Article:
On June 28, Paycom and I are collaborating on a webinar about engagement that everyone needs to attend. Why? Because we’re at a standstill in terms of employee engagement, and we’re going to be looking at the most effective ways to break out of it. We’re going past the concept of employee experience to exactly what experiences add up to engagement. The right HR tech includes those experiences as part of its functionality — so it’s optimizing employee engagement every time it’s utilized.
Here’s what we know: Every interface and every touch point either has a positive or a negative impact on the user experience. Judging from recent statistics on engagement, that impact is more on the negative end of the spectrum. Only 34 percent of U.S. employees are engaged, and despite our best efforts, that rate hasn’t trended up since 2014, according to Gallup.
Still, HR tech has been rolling out solutions — and companies have been adopting them — with increasing frequency. Since we started locating work functions in the cloud-based digital space, there are more options than ever for talent management. Kudos for companies getting on the streamlined, cloud-based bandwagon — it’s the right move. But now we need to utilize those tools in a way that pushes that statistic higher. Here’s how.
Make Sure the Tech Will Get Used
One of the key disconnects is that it’s enough to just get the new platform or program — the “If you build it, they will come construct.” It’s not enough. The tech should be more than user-friendly. It should invite usage.
Make Sure the Tech Saves Your Managers Time
Some companies still wind up doing a lot of HR functions manually, such as filling in employee data or creating reports. That requires a substantial investment of time, preempting valuable person-to-person interactions, keeping your managers facing screens instead of their people. Distracted managers create disengaged employees. Look for tech that can effectively take over, automating your core HR functions while providing managers with the full visibility they need.
Look for Tech That Covers All the Bases
The more comprehensive your HR solution, the easier it will be to use it — and generate data from different functions. Look for tech that can help with everything from hiring to onboarding to payroll and management as well as a central database and powerful analytics. It should feel like the backbone of management, not a sidecar.
Choose Tech That Activates Employees
When HR tech is self-service, employees can utilize it when and where they want to. Time-management options, schedule-exchange elements and more enable employees to work more closely with their managers and colleagues, and track any adjustments or shift switches so managers don’t have to. Learning and development, goal-setting — there are so many arenas where employees want to be able to log on and get going on their own. For a great look at the power of self-service HR, see Paycom’s white paper on self-service technology.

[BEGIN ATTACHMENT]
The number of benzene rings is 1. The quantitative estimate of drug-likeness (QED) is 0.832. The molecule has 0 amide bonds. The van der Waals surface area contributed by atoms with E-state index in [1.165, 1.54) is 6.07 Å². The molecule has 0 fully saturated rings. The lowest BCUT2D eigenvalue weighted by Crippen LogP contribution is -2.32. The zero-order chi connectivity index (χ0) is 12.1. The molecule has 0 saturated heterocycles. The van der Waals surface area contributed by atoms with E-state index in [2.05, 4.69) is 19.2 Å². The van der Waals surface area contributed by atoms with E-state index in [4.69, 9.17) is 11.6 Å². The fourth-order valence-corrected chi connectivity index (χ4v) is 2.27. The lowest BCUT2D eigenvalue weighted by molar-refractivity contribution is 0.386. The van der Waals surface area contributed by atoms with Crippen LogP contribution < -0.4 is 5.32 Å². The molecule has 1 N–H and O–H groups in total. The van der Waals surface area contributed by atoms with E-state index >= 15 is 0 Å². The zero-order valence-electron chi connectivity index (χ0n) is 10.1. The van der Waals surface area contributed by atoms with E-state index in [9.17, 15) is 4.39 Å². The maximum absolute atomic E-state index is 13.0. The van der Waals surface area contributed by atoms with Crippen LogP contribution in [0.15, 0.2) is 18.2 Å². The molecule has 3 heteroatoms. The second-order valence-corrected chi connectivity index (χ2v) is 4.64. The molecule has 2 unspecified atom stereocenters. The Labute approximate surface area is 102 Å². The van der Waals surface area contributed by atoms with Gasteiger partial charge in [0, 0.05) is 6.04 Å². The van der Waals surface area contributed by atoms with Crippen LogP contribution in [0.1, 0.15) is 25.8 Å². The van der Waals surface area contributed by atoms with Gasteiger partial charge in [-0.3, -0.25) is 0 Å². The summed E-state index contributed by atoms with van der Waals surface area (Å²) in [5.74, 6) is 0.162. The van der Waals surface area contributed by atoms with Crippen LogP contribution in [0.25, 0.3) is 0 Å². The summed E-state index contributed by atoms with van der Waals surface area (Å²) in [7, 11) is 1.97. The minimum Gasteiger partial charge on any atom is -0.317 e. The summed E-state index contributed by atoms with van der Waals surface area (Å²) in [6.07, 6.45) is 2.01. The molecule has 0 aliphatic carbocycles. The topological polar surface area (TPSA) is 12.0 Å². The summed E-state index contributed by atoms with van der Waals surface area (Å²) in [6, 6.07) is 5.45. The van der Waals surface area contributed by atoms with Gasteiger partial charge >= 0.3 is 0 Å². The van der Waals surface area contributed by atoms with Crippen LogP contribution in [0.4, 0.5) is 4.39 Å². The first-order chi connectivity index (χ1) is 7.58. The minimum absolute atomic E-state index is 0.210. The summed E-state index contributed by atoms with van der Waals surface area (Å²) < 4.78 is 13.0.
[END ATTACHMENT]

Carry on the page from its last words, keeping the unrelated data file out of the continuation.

Opt for Seamless Solutions
When we consider the tech we use from a consumer standpoint, one thing that doesn’t work is clutter. We all prefer seamless solutions that save time and energy. That goes double for employees, who depend on the tech we provide them with to get their work done. At this point in the digital evolution, employees expect tech to provide a seamless, smooth, and uniform employee experience. If they have to download different apps for every function, that’s a tangible negative. For instance, if you use one company for general HR needs, one for payroll, another for benefits, and another for time and attendance, are they all on different platforms? You may have a big problem with getting your employees to use those apps. We’re all consumers at some level, so this isn’t a hard concept to imagine. (If you need a good metaphor, consider Amazon.)
Paycom has also found that 50 percent of companies who buy HR tech don’t fully utilize the products they buy, costing them in dollars, time and something else valuable: engagement. Millennial and Gen Z employees expect to be able to take care of their working needs — and interface with HR — online, and the prevailing work culture assumes a digital as well as a physical environment.
So, what does it mean to have the means to provide a digitally driven, cloud-based employee experience and yet not be doing so? It may be even worse than not having digital capability at all. But here’s the good news: The opposite holds just as true. Having robust HR tech that activates employees to make it part of their daily work, frees up your managers and tracks automatically is a powerful catalyst for everyone, providing great experiences and unleashing great performance.
This post is sponsored by Paycom.